“Transoceanic Imaginaries: Our Seas of Plastic”
Professor of English, Institute for the Environment and Sustainability
Recent scholarship focusing on the transoceanic imaginary has turned to the ways in which the sea has shaped histories of migration, particularly in island spaces of the Caribbean and Pacific. Turning to the immensity of the world’s ocean, and connecting it to our history, proximity, and saline blood, these works have made claims about “peoples of the sea” (Benítez-Rojo) or that the ocean “is in our blood” (Teaiwa). This paper will review the major claims of oceanic studies in the past decade and turn to the work of Dominican installation artist, Tony Capellán, whose work for the past two decades has been examining the flotsam and jetsam of the Caribbean Sea, making politicized commentaries on the water’s power over the poor, as well as the Caribbean’s susceptibility to waste imperialism and the economies of disposability. His installations, made out of discarded (or lost) flip flops, plastic bottles, dolls’ heads, children’s baseball bats, baby bottles and teething rings, bring the material, environmental, and metaphoric dimensions of oceanic waste together. Turning in particular to his installation “Mar Caribe” (of flip-flopsam) and his installation of plastic bottles and containers in “Mar Invadido” (Invaded Sea), this paper examines the ways in which Capellán depicts the cultural regimes and plastic afterlives of sanitizing the body, foregrounding as he does a sea of plastic laundry detergent bottles, shampoo bottles, buckets, and laundry baskets. The conclusion of my paper examines the ways in which, rather than claiming the sea in our blood, we might follow the more political claims of Capellán who suggests that, reciprocally speaking, the sea is humanized—and industrialized-- by the way it absorbs our waste.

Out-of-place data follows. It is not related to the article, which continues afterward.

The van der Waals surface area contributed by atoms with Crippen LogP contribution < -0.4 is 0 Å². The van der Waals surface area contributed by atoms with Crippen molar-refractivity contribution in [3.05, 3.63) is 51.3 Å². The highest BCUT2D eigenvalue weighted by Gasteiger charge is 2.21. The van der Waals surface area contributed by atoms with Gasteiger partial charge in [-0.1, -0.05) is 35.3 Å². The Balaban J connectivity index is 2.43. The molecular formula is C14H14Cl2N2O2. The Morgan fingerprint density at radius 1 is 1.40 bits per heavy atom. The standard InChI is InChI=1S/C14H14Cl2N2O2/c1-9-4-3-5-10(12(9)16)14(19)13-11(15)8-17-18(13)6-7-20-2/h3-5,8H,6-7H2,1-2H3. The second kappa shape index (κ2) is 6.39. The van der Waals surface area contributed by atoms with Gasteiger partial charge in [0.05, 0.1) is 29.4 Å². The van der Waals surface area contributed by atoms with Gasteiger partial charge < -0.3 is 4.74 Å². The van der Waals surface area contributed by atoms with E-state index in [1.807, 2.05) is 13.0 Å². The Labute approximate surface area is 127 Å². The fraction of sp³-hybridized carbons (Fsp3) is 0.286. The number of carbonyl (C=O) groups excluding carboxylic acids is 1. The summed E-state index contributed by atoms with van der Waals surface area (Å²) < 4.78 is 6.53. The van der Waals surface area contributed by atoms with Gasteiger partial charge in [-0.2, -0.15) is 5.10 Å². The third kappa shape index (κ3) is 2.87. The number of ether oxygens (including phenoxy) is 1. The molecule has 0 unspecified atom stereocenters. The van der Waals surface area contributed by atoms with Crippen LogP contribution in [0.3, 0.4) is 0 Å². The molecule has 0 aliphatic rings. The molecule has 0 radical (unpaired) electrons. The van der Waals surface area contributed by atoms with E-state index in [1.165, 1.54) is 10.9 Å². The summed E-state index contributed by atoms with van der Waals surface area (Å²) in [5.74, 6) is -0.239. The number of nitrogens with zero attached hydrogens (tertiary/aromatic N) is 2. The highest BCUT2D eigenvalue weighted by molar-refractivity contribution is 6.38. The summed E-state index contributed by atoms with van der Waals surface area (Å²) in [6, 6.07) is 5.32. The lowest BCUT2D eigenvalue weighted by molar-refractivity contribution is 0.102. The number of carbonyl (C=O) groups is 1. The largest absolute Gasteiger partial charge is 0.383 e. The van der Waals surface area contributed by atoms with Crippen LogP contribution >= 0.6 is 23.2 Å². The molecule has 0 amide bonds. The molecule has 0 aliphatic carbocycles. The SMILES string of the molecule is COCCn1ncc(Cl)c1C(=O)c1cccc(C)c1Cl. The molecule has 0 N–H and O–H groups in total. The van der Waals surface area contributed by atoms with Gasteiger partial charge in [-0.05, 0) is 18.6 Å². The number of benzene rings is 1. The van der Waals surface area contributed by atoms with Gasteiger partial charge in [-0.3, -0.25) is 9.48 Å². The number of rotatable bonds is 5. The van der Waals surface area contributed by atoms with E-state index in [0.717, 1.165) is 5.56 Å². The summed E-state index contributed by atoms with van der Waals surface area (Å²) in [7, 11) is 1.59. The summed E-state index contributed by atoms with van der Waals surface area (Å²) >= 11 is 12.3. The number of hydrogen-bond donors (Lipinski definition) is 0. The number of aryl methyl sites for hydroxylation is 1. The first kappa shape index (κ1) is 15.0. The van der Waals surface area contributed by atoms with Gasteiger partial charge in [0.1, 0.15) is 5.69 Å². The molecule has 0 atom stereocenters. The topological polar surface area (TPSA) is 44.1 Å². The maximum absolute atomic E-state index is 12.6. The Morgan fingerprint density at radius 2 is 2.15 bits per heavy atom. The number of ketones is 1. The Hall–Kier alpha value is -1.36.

Professor Elizabeth DeLoughrey has appointments in the UCLA English Department and in the Institute for the Environment and Sustainability. She is co-editor of the online open access journal Environmental Humanities. Her scholarship has been supported by institutions such as the ACLS, NEH, Rockefeller, Mellon Foundation, UCLA Global Studies Program, Fulbright, UC Humanities Research Institute, and the Cornell Society for the Humanities. She is the author of Routes and Roots: Navigating Caribbean and Pacific Literatures (2007), and co-editor of Caribbean Literature and the Environment: Between Nature and Culture (2005); Postcolonial Ecologies: Literatures of the Environment(2011); and Global Ecologies and theEnvironmental Humanities: Postcolonial Approaches (2015), Her forthcoming book, Allegories of the Anthropocene (2018), examines climate change and empire in the literary and visual arts and is forthcoming from Duke University Press.